Whilst it has long been a struggle for defendants to successfully argue that a credit hire agreement was unenforceable between the claimant and the hire company, since the decision of Mr Justice Turner in the case of Irving v Morgan Sindall PLC  it has become even more difficult for such arguments to be sustained, as agreements where there was only a contingent liability upon the claimant to pay the charges when they were recovered from a third party, were still likely to be considered enforceable.
However, notwithstanding the anticipated uphill struggle on this point, it is always important to test the nature of the agreement between claimant and hire company in any event, as evidenced by two recent cases where James Woodcock was instructed on behalf of the defendant and successfully argued that the hire agreement was unenforceable, thereby defeating the claims for hire charges in their entirety.
The first case, heard by a District Judge sitting at Kingston-upon-Hull County Court, related to a claim for hire charges totalling £3,290.18. Unusually, within the claimant’s witness statement, it was suggested that the hire charges were ‘covered and arranged under the terms of the claimant’s motor insurance policy,’ yet the claim presented to the Court included the aforementioned claim for credit hire charges. Under cross-examination, the claimant confirmed his understanding that his insurer was providing him with a replacement car, and that any costs related to this would be sought from the third party. However, when taken to the hire documents as submitted to the Court (and attached to his witness statement), the claimant suggested that he had never seen the hire agreement before, nor the terms and conditions, the mitigation questionnaire or the notice of right to cancel. Furthermore, when it was shown to the claimant that the agreement (which did not bear any signature, either handwritten or electronic) suggested he would be personally liable for the charges, the claimant confirmed that he would not have gone through with the hire had he known that this was the position. The Judge concluded that there was no evidence of any agreement between the claimant and the hire company, and therefore the claim for hire was dismissed.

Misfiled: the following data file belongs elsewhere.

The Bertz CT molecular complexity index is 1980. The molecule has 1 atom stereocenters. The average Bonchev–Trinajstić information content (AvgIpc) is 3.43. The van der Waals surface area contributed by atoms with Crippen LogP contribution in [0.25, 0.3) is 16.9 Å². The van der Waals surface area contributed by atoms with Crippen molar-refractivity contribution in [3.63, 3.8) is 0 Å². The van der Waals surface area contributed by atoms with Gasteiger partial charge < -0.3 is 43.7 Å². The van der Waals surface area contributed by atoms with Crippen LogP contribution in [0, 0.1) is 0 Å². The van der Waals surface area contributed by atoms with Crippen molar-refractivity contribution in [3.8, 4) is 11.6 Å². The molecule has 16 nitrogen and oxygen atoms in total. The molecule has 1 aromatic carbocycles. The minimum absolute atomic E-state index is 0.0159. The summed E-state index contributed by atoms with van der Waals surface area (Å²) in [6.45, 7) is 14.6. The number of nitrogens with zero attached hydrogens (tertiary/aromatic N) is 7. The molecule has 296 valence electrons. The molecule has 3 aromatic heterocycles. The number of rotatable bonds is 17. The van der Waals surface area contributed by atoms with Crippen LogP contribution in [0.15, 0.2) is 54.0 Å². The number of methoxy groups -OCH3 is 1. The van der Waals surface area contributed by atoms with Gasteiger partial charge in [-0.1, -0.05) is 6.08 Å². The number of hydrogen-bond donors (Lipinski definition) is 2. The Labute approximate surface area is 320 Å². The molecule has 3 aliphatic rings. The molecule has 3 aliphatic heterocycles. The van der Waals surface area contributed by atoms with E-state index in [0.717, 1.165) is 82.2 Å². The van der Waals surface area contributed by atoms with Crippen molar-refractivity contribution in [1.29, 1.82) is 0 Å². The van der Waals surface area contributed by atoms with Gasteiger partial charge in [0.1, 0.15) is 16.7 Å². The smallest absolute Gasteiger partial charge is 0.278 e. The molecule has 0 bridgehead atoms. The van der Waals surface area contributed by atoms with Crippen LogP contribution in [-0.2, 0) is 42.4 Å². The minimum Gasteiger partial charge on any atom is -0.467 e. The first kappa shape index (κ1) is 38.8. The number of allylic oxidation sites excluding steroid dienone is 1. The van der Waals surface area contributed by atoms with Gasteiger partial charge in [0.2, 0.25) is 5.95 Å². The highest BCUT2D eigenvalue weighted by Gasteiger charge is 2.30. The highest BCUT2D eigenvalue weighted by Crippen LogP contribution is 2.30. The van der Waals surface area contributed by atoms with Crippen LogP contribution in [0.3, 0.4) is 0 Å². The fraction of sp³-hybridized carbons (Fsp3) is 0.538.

The second case, heard by a Deputy District Judge sitting in Brighton County Court, concerned a claim for hire charges totalling £4,855.44. The claimant’s witness statement rehearsed the history of the signing of the agreement, suggesting that all documents had been seen and signed via the hire provider’s electronic online portal. However, under cross-examination, the claimant gave evidence that she had signed the agreement in writing, in-person, when the hire car had been delivered, and that she had not signed the agreement electronically via any online portal, nor had she seen or received any of the emails (attached to her witness statement) that purported to explain when the agreement had been sent and signed. As there was no hire agreement before the Court that had been signed by hand, the Judge was not satisfied that the claimant had proven on the balance of probabilities that a valid contract existed between the claimant and the hire company, and therefore the claim for credit hire was dismissed.
Whilst the success of the arguments as to enforceability in these cases relates to factual discrepancies between the claimant’s written/documentary evidence and their live evidence to the Court – rather than any alteration in the legal position as established by Irving and the cases that preceded it – these cases can give confidence to defendants in credit hire claims that the issue of the enforceability of the hire contract is not always a foregone conclusion, and that there are potentially significant gains to be made through properly testing the evidence at trial.